Is today’s tidal wave of plastics rooted in the actions of centuries past? Ellen Driscoll’s installation FASTFORWARDFOSSIL: Part 2 (at Brooklyn, NY Smack Mellon/Dumbo Arts Center) is composed of 2600 discarded #2 plastic bottles she has painstakingly cut up and reformed as a ghostly, translucent landscape. The installation was conceived to provoke a critical look at the environmental and human damage inflicted by the oil and water industries in the last two centuries on regions as diverse as Nigeria and the United States.
This installation is a continuation of a multi-year series which explores the dynamics of resource harvesting and consumption. This part of the series focuses on oil and water. Rising at 5:30 AM, I harvest #2 plastic bottles from the recycling bags put out for collection on the streets of Brooklyn. For one hour, one day at a time, I immerse myself in the tidal wave of plastic that engulfs us by collecting as many bottles as I can carry.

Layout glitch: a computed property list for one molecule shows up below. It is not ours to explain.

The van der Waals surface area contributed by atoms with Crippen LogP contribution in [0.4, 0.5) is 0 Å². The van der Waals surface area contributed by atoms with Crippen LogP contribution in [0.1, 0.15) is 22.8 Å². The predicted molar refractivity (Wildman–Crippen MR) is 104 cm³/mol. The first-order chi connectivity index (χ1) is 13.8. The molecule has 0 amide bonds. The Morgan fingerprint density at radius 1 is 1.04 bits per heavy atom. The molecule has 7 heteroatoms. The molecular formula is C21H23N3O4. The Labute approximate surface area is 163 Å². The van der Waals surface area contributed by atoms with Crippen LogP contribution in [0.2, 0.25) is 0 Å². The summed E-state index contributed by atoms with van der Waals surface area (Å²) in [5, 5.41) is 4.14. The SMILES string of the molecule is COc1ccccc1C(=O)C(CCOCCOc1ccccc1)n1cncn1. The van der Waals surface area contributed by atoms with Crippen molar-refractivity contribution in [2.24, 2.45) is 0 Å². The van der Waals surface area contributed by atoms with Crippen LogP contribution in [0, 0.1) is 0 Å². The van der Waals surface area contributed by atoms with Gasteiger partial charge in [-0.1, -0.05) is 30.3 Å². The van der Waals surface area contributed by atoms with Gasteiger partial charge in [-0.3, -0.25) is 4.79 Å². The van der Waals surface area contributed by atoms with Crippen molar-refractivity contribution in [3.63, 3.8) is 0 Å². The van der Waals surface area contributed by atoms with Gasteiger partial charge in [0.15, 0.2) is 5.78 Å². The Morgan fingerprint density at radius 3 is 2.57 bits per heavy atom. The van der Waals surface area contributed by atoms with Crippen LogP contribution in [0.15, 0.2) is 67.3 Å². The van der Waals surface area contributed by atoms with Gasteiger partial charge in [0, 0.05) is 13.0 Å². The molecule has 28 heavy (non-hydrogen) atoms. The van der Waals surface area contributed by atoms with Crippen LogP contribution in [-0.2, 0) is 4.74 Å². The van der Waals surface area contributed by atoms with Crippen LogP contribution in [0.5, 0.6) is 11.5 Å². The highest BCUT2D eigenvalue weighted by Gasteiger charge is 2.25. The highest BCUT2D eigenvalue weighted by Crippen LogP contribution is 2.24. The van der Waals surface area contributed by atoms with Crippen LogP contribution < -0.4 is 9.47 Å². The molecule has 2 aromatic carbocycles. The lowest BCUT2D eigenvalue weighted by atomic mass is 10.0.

A nineteenth century trestle bridge plays host to an eighteenth century water-powered mill which spills a twenty-first century flood from its structure. The flow contains North American, Middle Eastern, and African landmasses buoyed by a sea of plastic water molecules.